So there’s that. And there’s the quote I gave you in the last post, from a Barcelona native: “Los niños en España respetan nada.”

And then there’s the beautiful American woman I met at church, Stephanie, who translated David’s excellent sermons from Spanish to English for me. She was a teacher in an elementary school in Barcelona. She said the disrespect was constant, viral, feral, and hopeless. “I just do the best I can,” she admitted, “but it’s really awful, and awfully hard on me.”

That’s how I felt too. Next post, in two weeks: more stories of disrespect. Then maybe we’ll move on. How about you? Do you insist, like my friend May, that I ought not to make generalizations about Spanish children, or even just Barcelona children? We agreed at the top not to generalize, right? Okay, shall we stick to that? : ) Comment below!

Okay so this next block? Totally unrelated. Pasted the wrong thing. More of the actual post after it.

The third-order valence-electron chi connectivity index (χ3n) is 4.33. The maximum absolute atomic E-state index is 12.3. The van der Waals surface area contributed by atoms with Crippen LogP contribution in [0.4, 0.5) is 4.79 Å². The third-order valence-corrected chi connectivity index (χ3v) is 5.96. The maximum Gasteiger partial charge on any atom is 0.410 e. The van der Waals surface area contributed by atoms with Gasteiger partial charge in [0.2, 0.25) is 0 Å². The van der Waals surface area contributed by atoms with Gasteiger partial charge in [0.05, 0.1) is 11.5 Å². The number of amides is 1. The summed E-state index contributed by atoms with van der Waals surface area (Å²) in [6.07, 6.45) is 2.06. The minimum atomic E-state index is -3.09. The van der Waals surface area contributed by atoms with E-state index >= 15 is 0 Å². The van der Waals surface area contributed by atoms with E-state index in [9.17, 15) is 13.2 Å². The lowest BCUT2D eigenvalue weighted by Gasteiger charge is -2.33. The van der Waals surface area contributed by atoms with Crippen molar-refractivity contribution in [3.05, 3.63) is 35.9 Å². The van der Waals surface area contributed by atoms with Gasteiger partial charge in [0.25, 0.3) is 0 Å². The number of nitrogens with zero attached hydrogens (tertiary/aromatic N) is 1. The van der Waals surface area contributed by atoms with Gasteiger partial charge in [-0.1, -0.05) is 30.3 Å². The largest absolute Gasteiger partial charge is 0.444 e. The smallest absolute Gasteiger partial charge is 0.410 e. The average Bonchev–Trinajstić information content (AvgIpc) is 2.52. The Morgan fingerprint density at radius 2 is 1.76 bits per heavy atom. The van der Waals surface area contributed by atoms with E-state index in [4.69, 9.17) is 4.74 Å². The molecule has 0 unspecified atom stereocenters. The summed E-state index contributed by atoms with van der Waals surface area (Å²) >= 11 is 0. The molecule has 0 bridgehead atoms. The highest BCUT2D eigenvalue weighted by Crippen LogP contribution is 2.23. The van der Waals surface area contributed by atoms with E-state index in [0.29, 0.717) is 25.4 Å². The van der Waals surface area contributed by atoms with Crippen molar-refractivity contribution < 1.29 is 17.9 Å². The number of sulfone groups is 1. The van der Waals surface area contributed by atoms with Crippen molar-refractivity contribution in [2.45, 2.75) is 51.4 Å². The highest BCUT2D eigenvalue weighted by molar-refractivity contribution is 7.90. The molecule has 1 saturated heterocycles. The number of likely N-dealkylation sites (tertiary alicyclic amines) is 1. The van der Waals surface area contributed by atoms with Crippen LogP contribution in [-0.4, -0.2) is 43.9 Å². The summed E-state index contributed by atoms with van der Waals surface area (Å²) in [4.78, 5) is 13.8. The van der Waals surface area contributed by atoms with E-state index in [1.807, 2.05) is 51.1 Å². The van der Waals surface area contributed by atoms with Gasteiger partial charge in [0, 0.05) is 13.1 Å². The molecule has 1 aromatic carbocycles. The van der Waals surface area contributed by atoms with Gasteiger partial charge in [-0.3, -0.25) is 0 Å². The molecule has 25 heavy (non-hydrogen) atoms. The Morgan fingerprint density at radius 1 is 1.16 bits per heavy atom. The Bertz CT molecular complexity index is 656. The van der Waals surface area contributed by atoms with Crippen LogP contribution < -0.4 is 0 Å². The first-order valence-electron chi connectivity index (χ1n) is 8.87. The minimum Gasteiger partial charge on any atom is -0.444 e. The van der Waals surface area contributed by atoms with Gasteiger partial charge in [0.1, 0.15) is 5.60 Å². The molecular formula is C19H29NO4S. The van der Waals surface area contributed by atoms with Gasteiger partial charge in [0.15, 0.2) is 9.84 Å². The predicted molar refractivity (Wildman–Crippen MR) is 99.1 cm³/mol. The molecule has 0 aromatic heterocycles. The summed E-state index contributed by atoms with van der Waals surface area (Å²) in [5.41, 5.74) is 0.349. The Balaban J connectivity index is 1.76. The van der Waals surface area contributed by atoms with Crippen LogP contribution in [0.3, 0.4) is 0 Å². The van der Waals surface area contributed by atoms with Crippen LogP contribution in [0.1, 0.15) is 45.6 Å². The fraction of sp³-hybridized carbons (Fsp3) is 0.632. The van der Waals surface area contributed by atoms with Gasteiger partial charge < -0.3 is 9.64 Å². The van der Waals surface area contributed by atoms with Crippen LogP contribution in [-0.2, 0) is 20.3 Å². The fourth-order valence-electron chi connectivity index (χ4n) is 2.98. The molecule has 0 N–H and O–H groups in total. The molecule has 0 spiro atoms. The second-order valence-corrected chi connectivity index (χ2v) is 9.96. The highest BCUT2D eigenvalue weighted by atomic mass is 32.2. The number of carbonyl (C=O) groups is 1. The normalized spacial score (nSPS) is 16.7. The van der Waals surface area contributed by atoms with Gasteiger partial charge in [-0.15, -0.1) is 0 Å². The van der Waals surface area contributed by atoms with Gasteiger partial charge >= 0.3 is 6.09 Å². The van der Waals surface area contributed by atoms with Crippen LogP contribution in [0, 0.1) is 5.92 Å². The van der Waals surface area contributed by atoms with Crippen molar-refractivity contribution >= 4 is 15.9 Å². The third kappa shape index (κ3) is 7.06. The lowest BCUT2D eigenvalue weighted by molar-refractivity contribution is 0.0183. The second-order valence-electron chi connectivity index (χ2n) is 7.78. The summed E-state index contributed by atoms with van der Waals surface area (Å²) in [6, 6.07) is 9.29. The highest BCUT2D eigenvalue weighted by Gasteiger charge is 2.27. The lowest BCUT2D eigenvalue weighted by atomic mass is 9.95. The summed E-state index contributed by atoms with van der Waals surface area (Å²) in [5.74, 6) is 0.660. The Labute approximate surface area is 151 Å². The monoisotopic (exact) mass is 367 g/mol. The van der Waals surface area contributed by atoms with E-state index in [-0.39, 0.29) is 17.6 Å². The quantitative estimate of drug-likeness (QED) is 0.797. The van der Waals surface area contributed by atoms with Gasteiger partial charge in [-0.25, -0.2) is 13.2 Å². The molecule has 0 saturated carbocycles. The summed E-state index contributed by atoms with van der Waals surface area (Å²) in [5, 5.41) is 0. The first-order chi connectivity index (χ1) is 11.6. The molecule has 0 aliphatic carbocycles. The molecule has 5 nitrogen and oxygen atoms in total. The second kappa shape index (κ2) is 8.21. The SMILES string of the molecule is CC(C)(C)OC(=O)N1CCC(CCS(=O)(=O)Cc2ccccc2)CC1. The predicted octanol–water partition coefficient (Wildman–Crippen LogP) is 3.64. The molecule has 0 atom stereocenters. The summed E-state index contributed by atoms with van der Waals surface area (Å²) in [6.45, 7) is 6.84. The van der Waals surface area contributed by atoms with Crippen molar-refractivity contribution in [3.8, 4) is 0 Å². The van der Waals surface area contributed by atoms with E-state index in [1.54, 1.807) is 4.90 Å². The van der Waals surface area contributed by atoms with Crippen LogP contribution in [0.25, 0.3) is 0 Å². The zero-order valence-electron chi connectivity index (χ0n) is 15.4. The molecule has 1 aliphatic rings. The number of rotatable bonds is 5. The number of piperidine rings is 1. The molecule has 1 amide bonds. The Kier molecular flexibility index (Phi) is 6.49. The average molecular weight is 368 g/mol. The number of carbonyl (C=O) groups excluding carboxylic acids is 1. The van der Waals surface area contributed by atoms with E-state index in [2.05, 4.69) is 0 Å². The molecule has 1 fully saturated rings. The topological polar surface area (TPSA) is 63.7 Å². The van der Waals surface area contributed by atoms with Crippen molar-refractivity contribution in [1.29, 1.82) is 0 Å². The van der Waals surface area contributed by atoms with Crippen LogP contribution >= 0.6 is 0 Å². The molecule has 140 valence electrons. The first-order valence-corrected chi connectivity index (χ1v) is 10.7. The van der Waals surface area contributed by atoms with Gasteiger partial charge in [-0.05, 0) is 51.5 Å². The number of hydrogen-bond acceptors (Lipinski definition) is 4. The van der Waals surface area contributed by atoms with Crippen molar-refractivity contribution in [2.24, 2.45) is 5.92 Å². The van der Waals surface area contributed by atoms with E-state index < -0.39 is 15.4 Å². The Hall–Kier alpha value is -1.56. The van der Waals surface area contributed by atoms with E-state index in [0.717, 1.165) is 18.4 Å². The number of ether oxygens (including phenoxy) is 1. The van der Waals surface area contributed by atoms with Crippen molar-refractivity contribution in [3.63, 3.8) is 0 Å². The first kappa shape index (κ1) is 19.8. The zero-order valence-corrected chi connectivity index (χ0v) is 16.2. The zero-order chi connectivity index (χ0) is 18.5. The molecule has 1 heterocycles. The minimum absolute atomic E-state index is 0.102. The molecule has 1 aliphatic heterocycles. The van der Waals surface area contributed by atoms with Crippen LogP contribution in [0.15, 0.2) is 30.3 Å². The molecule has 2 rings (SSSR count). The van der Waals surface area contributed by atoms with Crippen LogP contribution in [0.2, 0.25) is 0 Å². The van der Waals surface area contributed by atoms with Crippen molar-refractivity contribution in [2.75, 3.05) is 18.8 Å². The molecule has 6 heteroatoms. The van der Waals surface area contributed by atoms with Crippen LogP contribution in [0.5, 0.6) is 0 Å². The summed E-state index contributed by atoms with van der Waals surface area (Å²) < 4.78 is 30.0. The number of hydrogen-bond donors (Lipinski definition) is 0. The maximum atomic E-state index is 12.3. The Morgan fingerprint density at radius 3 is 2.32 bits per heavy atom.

Thursday, August 16, 2018

Life with a Catalan Family in Pursuit of my American Dream


Please note that I'm going to a bi-weekly status with this blog. Every other Saturday.  Because each post is now longer, it takes more time to write, edit and post photographs.

Thanks, folks!

Life in Catalonia for the Traveling Writer

By Norma Jaeger Hopcraft

 
I lived with a Catalan family as an au pair for three months and it was quite the experience.
 
When the father picked me up with my three pieces of luggage, he drove a Lexus. I was surprised because I'd heard so much about Spain being a drag on the European Union.
 
I asked him his line of work. He was a consultant to CEOs of Spanish companies, he said, and the secret to helping these CEOs was to help them to see just how big an array of options they had.
 
As we drove through the gates to the family's home, we passed a swimming pool and a huge Mercedes van. The house was enormous -- three stories, all white with an orange tile roof, a verandah across the front, white steps up to the verandah. Inside, with all the white tile floors and cement walls, the house echoed.
 
He helped me with my luggage, bless him, and asked his youngest son to show me to my room.
 
"Welcome home," the father said.